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Chirurgia 2019 February;32(1):48-50

DOI: 10.23736/S0394-9508.18.04860-X


lingua: Inglese

Trichobezoar: a bizarre gastric obstruction

Hamed ALWADAANI 1, Abdaljaleel S. ABUALSAUD 2, Abdullah S. ALQATTAN 2 , Mahmoud MACHMOUCHI 3, Ahmed ELSEROUGI 3

1 General surgery consultant, King Faisal University, Al Hofuf, Saudi Arabia; 2 College of Medicine, King Fahad University Hospital, Imam Abdulrahman Bin Faisal University, Dammam, Saudi Arabia; 3 Department of Surgery, Almoosa Specialist Hospital, Al Hofuf, Saudi Arabia; 4 Department of General Surgery, Almoosa Specialist Hospital, Al Hofuf, Saudi Arabia

Trichobezoar is a rare condition in which an undigested ball of hair is found in the gastrointestinal tract. Trichobezoars are seen in 90% of adolescent females who suffer from trichotillomania, which is recurrent hair pulling, and trichophagia, which is hair eating. We report a case of a 5-year-old girl, with a history of trichotillomania, who presented to our emergency department complaining of epigastric abdominal painpostprandial vomiting, loss of appetite for the last 2 days, unintentional weight loss and history of trichotillomania for the last 6 months. Upper GI series and upper GI endoscopy confirmed the presence of a trichobezoar in the lower esophagus; however we could not reach with endoscopy beyond the lower gastroesophageal junction. Endoscopic removal was attempted but it was unsuccessful so laparotomy was done for the trichobezoar removal which was successful and the patient had an uneventful postoperative course. Trichobezoars occur in 1% of patients with trichophagia. Although they are rare in this age group, a high index of suspicion should be kept in patients with trichophagia. Symptoms and complications of trichobezoars depend on their size. Patients may be asymptomatic or may present with symptoms of GI tract obstruction. Treatment options depend on the size and type of bezoars as well. These options include; 1) dissolution via nasogastric lavage; 2) endoscopic removal; 3) surgical removal. Trichobezoars should be considered in patients with history of trichophagia regardless of their age or gender. Endoscopic removal should be attempted in small and proximal trichobezoars. Surgical approach remains the treatment of choice in most cases as it allows for better visualization and examination of all the gastrointestinal tract in a short time.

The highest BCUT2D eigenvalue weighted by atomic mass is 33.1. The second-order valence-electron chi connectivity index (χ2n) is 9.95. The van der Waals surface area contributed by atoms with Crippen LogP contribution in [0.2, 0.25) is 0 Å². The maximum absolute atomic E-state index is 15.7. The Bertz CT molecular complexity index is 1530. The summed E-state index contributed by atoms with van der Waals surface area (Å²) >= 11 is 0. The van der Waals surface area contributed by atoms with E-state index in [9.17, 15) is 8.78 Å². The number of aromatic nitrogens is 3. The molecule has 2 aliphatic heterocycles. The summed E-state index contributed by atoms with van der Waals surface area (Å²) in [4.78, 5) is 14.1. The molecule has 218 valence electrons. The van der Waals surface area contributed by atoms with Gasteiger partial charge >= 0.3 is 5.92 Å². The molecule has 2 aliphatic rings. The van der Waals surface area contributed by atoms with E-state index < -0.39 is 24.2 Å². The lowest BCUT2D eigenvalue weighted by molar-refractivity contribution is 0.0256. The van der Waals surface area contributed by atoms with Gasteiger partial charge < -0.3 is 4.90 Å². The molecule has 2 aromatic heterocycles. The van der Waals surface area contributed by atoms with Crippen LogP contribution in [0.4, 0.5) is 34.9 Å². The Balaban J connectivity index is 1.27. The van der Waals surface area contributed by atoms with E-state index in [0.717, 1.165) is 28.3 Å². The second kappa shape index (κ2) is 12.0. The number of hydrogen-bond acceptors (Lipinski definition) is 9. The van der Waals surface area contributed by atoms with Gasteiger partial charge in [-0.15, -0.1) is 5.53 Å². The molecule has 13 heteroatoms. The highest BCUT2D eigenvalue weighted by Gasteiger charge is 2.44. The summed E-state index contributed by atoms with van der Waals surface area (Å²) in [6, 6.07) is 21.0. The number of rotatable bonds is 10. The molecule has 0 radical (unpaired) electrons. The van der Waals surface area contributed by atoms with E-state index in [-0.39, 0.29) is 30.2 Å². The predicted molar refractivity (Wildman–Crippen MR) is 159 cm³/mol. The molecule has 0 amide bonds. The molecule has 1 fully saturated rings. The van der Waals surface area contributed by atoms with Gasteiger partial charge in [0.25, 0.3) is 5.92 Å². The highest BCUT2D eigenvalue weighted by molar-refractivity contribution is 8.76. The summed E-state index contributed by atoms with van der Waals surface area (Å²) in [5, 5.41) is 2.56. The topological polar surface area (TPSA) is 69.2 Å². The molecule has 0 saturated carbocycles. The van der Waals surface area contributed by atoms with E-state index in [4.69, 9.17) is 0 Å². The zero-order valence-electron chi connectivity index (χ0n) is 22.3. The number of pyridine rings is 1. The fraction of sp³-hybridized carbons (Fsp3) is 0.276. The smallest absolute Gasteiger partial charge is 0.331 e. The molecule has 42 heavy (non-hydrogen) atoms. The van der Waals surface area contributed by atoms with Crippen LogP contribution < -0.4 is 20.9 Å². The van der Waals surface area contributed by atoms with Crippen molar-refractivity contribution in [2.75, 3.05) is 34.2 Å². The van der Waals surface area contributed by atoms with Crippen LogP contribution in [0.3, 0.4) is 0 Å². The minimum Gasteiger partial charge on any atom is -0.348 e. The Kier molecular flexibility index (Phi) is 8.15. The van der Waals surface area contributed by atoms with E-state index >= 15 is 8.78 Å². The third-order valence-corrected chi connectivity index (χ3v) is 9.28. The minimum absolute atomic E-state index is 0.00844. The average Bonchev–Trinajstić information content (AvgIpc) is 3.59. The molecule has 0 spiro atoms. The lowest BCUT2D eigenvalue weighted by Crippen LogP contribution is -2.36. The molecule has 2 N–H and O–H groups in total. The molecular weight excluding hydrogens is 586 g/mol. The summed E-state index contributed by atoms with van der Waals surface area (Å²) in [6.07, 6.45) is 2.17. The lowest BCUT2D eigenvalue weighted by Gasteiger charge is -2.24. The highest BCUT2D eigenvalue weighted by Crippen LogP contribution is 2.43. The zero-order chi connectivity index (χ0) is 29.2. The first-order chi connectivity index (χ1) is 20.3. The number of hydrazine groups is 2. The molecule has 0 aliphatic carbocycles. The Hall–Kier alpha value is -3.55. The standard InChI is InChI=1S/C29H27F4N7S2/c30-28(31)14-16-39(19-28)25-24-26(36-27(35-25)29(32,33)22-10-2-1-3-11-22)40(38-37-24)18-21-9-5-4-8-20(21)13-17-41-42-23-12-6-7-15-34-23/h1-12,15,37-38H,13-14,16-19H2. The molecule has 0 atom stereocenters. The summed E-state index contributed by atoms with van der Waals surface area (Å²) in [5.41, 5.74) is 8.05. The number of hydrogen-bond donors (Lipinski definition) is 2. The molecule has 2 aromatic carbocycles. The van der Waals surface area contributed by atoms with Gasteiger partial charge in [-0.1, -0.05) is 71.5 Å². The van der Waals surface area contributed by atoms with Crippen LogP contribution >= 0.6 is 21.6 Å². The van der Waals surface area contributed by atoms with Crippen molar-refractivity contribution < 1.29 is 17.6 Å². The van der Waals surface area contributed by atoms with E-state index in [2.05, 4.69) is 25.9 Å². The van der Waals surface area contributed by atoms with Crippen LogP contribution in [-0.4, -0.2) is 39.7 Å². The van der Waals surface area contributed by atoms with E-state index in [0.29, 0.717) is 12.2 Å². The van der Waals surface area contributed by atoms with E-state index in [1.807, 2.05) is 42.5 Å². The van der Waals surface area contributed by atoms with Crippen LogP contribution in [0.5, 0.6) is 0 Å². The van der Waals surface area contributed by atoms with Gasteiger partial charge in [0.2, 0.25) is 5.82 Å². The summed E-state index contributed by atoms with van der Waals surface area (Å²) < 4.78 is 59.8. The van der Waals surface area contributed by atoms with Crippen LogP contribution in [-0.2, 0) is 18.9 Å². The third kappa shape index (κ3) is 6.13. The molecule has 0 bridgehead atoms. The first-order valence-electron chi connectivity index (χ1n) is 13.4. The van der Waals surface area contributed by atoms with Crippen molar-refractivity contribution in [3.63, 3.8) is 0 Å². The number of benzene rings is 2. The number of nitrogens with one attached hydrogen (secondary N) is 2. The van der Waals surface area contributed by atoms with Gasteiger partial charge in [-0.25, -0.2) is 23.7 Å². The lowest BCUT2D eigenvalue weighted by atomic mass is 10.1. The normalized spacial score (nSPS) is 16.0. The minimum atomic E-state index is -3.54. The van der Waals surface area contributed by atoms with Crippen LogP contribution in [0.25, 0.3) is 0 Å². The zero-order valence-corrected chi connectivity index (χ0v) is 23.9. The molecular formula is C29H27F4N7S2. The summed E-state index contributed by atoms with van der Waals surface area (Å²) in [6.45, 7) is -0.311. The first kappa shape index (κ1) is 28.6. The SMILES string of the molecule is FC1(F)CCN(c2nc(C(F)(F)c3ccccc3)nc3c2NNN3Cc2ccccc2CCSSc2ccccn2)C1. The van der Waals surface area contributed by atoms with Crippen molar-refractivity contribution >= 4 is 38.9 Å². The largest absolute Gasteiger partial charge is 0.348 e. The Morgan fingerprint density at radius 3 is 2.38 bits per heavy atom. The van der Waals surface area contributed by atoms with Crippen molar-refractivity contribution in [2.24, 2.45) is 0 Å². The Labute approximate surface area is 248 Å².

KEY WORDS: Endoscopy - Gastric outlet obstruction - Bezoars - Trichotillomania

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